Ron Finegold, audio recording engineer and curator of notable recordings at Montreal's Jewish Public Library, was interviewed by Christa Whitney on December 13, 2011 at the Jewish Public Library in Montreal, Quebec.
Ron's father's side of the family came to Montreal as a group through the Jewish Colonization Program in South America. Ron's mother was born in 1896, and lived in Płoskirów, now known as Khmelnytskyi, in modern-day Ukraine, from 1914-1921. Ron's mother recounted the events leading up to and including the Petliura pogroms (hundreds of pogroms that occurred while Symon Petliura was Head of State of the Ukraine from 1919-1920), the resulting assassination of Petliura by Sholem-Schmuel Schwarzbard, a Jewish Russian anarchist, in Paris, and the subsequent trial. Ron's mother was able to leave Płoskirów in September of 1921, escaping to Lwów (also known as Lemberg) where they were able to secure Polish passports seven months later. From there, they were finally allowed to leave for Antwerp and subsequently take a ship to Quebec City. Ron's mother, grandmother, and older cousin arrived on Labour Day, the first Monday in September, 1921.
Yiddish was the family's primary language until they switched to English when his siblings began school. Yiddish and Russian then became his parents’ secret languages. It wasn't until many years later that Ron was able to take a Yiddish course at the Jewish Public Library through McGill University. Ron then goes on to discuss the Jewish community in Montreal, and tells about kashrut certification (certification for food that is in keeping with Jewish dietary laws) and kosher butchers that his mother and the community patronized. Ron recounts one particular instance where his mother instinctively knew something was wrong with their regular butcher, so she switched to a newly-opened shop. Shortly afterward, the original shop lost its certification for selling non-kosher products, and the new shop remains in business until today.
After college, Ron worked for the Jewish Agricultural and Industrial Aid Society, and found that the job allowed him to network within the Jewish community. It led him to many relationships within Freemasonry, which he has found to be rewarding both as a fraternity and as a charitable organization.
Ron then goes on to discuss his connection to the Jewish Public Library (JPL). He recounts the way the JPL has morphed throughout the years. Early on, their collection was primarily in English and Yiddish. It expanded after World War II to include materials in Polish, Romanian, Hungarian, and French, among others.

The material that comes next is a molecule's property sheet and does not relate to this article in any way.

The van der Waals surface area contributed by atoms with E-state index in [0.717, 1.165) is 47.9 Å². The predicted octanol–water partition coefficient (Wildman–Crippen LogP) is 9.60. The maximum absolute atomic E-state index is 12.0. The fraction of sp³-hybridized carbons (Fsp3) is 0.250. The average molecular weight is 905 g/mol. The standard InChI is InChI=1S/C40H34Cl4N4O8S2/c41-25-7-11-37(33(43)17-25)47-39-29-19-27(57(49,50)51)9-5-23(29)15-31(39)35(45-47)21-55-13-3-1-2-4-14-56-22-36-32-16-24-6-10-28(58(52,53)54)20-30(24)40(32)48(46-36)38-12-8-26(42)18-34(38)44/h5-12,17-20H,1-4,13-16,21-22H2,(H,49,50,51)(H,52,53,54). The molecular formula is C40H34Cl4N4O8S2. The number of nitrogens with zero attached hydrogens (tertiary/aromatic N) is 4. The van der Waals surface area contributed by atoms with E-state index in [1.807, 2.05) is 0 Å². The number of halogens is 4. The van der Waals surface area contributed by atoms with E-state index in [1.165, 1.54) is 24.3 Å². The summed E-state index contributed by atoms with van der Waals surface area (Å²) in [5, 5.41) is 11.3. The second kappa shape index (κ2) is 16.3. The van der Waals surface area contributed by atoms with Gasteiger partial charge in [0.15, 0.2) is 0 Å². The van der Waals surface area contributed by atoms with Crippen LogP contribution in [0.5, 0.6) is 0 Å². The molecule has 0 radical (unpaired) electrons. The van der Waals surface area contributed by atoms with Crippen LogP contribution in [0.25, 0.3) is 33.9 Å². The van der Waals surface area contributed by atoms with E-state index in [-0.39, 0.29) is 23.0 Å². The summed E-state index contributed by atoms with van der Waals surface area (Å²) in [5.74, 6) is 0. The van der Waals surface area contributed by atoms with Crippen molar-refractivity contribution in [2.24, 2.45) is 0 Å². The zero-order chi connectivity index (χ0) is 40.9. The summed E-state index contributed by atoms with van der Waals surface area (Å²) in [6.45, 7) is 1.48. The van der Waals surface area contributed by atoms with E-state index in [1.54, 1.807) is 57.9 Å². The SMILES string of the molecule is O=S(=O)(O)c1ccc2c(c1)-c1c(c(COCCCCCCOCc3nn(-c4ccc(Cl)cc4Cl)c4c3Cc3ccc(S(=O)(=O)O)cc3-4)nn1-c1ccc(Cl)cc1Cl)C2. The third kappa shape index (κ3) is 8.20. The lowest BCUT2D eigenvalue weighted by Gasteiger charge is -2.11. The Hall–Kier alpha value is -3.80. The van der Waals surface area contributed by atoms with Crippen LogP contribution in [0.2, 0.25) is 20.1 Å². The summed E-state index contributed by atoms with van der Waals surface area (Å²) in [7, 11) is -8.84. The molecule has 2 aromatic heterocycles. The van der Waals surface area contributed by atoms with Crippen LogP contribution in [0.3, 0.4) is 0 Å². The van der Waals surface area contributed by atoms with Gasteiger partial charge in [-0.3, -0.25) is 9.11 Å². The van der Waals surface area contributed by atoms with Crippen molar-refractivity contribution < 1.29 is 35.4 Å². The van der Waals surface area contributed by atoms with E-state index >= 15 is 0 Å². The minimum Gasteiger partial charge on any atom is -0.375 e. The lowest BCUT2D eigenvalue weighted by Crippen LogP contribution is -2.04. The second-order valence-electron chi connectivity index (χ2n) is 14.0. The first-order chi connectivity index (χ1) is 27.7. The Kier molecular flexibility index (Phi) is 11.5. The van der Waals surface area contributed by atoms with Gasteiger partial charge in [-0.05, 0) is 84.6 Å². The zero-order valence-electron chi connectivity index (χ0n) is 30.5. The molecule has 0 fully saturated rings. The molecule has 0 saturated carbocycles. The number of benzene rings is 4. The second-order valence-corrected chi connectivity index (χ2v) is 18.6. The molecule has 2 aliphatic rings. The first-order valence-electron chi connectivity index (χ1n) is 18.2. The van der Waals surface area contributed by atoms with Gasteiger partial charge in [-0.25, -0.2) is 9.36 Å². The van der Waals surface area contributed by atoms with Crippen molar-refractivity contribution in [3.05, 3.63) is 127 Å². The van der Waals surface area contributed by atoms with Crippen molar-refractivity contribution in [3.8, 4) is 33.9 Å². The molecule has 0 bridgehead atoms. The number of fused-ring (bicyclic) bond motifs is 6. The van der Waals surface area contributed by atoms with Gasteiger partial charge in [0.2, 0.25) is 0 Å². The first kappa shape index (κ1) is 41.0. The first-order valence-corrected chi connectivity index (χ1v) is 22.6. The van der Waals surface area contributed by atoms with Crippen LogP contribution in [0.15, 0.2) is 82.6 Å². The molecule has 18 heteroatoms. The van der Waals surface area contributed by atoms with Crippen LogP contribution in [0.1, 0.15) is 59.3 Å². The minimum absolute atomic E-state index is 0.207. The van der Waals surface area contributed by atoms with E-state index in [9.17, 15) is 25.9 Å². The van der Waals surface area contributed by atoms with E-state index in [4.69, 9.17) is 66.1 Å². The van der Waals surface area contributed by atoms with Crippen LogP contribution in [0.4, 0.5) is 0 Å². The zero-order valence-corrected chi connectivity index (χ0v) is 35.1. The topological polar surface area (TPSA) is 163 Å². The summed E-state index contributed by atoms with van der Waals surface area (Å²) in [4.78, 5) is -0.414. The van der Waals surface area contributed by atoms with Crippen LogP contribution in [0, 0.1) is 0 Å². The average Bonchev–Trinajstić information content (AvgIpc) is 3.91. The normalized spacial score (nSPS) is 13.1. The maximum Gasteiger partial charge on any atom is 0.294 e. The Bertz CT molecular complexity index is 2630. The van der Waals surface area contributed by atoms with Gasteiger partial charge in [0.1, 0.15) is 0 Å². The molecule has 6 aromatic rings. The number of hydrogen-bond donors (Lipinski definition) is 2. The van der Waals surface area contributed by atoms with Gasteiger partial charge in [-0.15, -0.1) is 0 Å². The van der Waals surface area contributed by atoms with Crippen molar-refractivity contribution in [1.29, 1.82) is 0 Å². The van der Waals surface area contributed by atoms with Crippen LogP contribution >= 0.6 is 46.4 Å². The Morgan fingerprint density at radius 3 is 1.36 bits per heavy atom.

Ron's first important project at the library was with Will Ostringer, who had been recording audio for the library's live events with his own equipment: a set of microphones and a portable Wollensak reel-to-reel recorder. Ron bought his own audio equipment and began to do his own recordings of material of Jewish interest. Around that time audiocassettes were beginning to be extensively utilized and the library was able to make copies of these recordings and lend them as part of their collection. There were some extremely popular recordings in the collection with which Ron was involved, such as recordings of Charles Bronfman, Abraham Joshua Herschel, Saul Bellow, Irving Leighton, Bernard Malamud, and others.
Ron sees contemporary Yiddish as Singer saw it, as “...always dying, and always there.” He goes on to observe the tremendous number of source and borrowed words that work in Hebrew and English, but laments that Yiddish will not be the lingua franca anymore. Ron concludes that the gradual decline of the use of the language is unfortunate, “but it is the nature of the thing.” Ron adds that contemporary Yiddish education and communication will always be a niche market.
Ron continues with advice for the future, saying that despite the attempts to de-Judaize Judaism, to refashion Yiddishkeit (Jewishness), the various manifestations of Orthodoxy are the only trajectories that have a lasting effect on the survival of Judaism. Ron relates the story of Richard Marceau, a Member of Parliament with the Bloc Québécois from 1997-2006, who converted to Reform Judaism. After being excluded from counting towards a Chabad minyan in Quebec City (the traditional quorum of ten Jewish men required for prayer), he decided that he needed to convert to Orthodox Judaism. These sorts of stories, of Jewish journeys, make Ron proud.
To learn more about the Wexler Oral History Project, visit: http://www.yiddishbookcenter.org/tell-your-story
To cit this interview: Ron Finegold Oral History Interview, interviewed by Christa Whitney, Yiddish Book Center's Wexler Oral History Project, Montreal, Canada, December 14, 2011. Video recording, http://archive.org/details/RonFinegold14dec2011YiddishBookCenter ( [date accessed] )